HA! No kidding
I did Lindsey's PAX review first, because I just couldn't resist gameplay footage. But I've been making notes on THIS dev log for a few days now too... there's just sooo much packed into this one.
HA! No kidding
You are quite right about all of the above, yes. I can't speak to the second part of your post, though; I don't know Josh's thoughts on that.lmaluko wrote: ↑Sat Jan 20, 2018 11:26 pmIts really good to see that things are progressing. I don't know much about coding but my understanding from reading every devlog is that you guys are working on the engine that makes the beast go. The under the hood stuff. And now that is mostly done and you guys are moving to build the actual game play that goes on top of it soon. Is that right?
I understand what you're saying, and yes, there have been other large games that did quite well on Early Access. Limit Theory might even do well there, too. The chances of Josh actually putting it up there, though, are quite slim. Limit Theory is a game where most systems need to be in place and functional before any of it works as a game, for one, and for another, Josh has always had a hardline stance on early access. He's not likely to break the promises he made to his backers - at least, not where he can help it.alpan wrote: ↑Sun Jan 21, 2018 5:02 amI should say: I'm getting a sense -- and perhaps this is deserving of its own thread -- that by way of its development trajectory and its intense focus on modularity and moddability, LT is shaping up to be a prime fit for Steam's Early Access. I'm not saying this to get a needlessly early hold on the game, but I do think there have been quite a few examples of space games -- I emphasize space here -- that have built up a snowballing community by means of early access, developer responsiveness and gradual inclusion of features, supported by helpful doses of twitch streamer support. I don't even follow the space games scene, but can immediately think of games like Space Engineer, Avorion, and Astroneer that have successfully implemented this model. It might be worth considering when LT becomes a great game that people can play, and marketing that great game so that people can discover it becomes the main issue.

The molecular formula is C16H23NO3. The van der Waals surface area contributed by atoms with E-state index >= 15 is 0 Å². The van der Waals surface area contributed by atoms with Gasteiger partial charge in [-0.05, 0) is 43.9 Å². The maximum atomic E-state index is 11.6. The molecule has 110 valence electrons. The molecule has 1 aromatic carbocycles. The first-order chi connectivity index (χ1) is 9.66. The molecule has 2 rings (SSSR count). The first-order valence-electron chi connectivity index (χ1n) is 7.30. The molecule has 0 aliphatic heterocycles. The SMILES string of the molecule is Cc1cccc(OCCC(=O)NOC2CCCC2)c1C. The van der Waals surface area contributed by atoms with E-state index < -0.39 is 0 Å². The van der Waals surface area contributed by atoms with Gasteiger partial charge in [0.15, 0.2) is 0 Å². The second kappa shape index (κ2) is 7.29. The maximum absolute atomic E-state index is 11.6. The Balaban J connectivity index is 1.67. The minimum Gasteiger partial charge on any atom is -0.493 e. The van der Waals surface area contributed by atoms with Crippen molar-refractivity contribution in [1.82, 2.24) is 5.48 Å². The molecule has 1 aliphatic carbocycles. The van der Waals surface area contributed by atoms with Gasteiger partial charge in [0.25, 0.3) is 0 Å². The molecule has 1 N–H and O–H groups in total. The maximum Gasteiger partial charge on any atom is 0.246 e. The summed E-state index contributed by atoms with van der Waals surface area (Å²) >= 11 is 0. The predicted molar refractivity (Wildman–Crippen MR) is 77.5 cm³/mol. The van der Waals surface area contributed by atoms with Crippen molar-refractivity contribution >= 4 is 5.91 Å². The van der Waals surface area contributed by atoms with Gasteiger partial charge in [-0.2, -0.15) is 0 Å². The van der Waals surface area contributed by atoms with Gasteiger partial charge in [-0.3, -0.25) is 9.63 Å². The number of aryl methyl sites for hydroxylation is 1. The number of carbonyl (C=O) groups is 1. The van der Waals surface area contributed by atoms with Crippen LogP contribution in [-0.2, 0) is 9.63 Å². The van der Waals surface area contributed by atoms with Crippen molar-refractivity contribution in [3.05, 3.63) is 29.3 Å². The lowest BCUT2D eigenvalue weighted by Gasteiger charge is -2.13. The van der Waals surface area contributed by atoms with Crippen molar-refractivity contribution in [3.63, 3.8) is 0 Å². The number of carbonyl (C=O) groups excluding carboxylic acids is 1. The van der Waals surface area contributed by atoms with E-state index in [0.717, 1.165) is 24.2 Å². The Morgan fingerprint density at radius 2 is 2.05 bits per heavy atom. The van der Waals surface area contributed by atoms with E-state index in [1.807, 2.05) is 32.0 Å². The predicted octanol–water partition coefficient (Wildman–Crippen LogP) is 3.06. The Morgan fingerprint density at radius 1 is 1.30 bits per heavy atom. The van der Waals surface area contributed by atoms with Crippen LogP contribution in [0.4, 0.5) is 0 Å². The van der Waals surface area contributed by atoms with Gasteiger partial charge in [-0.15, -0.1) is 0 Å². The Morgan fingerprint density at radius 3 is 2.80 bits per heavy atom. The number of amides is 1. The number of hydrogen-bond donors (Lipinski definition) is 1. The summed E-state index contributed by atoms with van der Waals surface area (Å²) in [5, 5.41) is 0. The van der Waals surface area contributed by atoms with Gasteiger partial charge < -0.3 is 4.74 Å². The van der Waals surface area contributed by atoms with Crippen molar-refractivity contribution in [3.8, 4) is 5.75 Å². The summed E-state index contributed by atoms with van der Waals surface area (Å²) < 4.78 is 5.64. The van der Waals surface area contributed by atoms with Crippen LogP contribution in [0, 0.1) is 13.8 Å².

I can't say the music in the background did much for me, Distant, but I still thought your review was up there with your best. Thanks!
that seems to be the typical manner with which research is managed. and thank you for the welcome ^_^
im personally still hoping for a system where values that would break the physics (like your infinite fire rate or endless ranges) always get dragged back towards some median by other advances and values that are purely numerical (energy needs, damage per shot, hp) scale infinitely.Su-Bev Tome wrote: ↑Tue Jan 23, 2018 3:46 pmsomething i was curious about is in regards to research. now i understand the system lets you "endlessly improve" upon previous projects (fire rate on lasers for example) but is there any planned limit on such things? my impression is that, eventually, further work into such fields would produce results with no visible difference to the prior research (previously mentioned fire rate going so fast to appear as a solid beam, even with pulses due to firing taken into account), making any future endeavors in that direction essentially moot. am i wrong in this, or simply not fully understanding how the system works?